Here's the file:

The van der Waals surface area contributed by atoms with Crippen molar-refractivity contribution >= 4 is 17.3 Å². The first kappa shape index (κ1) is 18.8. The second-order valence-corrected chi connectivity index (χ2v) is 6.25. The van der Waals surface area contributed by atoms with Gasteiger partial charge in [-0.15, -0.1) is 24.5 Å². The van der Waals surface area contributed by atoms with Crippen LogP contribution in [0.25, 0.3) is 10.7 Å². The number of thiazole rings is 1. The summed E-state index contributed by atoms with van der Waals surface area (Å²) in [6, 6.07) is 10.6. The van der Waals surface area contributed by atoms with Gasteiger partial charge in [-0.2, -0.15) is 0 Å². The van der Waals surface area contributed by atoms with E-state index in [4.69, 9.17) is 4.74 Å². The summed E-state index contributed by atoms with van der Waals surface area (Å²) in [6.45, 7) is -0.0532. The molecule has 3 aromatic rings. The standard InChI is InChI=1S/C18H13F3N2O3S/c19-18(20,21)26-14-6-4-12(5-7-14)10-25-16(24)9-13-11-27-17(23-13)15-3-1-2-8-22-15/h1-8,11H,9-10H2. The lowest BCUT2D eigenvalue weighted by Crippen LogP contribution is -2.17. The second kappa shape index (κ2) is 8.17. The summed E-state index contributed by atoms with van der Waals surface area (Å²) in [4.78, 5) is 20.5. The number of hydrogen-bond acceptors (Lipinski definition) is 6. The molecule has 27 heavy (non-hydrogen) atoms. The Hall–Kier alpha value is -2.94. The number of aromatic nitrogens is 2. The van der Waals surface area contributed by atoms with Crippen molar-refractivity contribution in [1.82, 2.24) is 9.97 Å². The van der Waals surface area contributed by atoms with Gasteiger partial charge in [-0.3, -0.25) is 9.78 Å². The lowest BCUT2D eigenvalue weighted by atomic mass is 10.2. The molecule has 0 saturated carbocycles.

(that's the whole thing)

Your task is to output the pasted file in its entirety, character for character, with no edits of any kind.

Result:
The van der Waals surface area contributed by atoms with Crippen molar-refractivity contribution >= 4 is 17.3 Å². The first kappa shape index (κ1) is 18.8. The second-order valence-corrected chi connectivity index (χ2v) is 6.25. The van der Waals surface area contributed by atoms with Gasteiger partial charge in [-0.15, -0.1) is 24.5 Å². The van der Waals surface area contributed by atoms with Crippen LogP contribution in [0.25, 0.3) is 10.7 Å². The number of thiazole rings is 1. The summed E-state index contributed by atoms with van der Waals surface area (Å²) in [6, 6.07) is 10.6. The van der Waals surface area contributed by atoms with Gasteiger partial charge in [-0.2, -0.15) is 0 Å². The van der Waals surface area contributed by atoms with E-state index in [4.69, 9.17) is 4.74 Å². The summed E-state index contributed by atoms with van der Waals surface area (Å²) in [6.45, 7) is -0.0532. The molecule has 3 aromatic rings. The standard InChI is InChI=1S/C18H13F3N2O3S/c19-18(20,21)26-14-6-4-12(5-7-14)10-25-16(24)9-13-11-27-17(23-13)15-3-1-2-8-22-15/h1-8,11H,9-10H2. The lowest BCUT2D eigenvalue weighted by Crippen LogP contribution is -2.17. The second kappa shape index (κ2) is 8.17. The summed E-state index contributed by atoms with van der Waals surface area (Å²) in [4.78, 5) is 20.5. The number of hydrogen-bond acceptors (Lipinski definition) is 6. The molecule has 27 heavy (non-hydrogen) atoms. The Hall–Kier alpha value is -2.94. The number of aromatic nitrogens is 2. The van der Waals surface area contributed by atoms with Crippen molar-refractivity contribution in [1.82, 2.24) is 9.97 Å². The van der Waals surface area contributed by atoms with Gasteiger partial charge in [-0.3, -0.25) is 9.78 Å². The lowest BCUT2D eigenvalue weighted by atomic mass is 10.2. The molecule has 0 saturated carbocycles.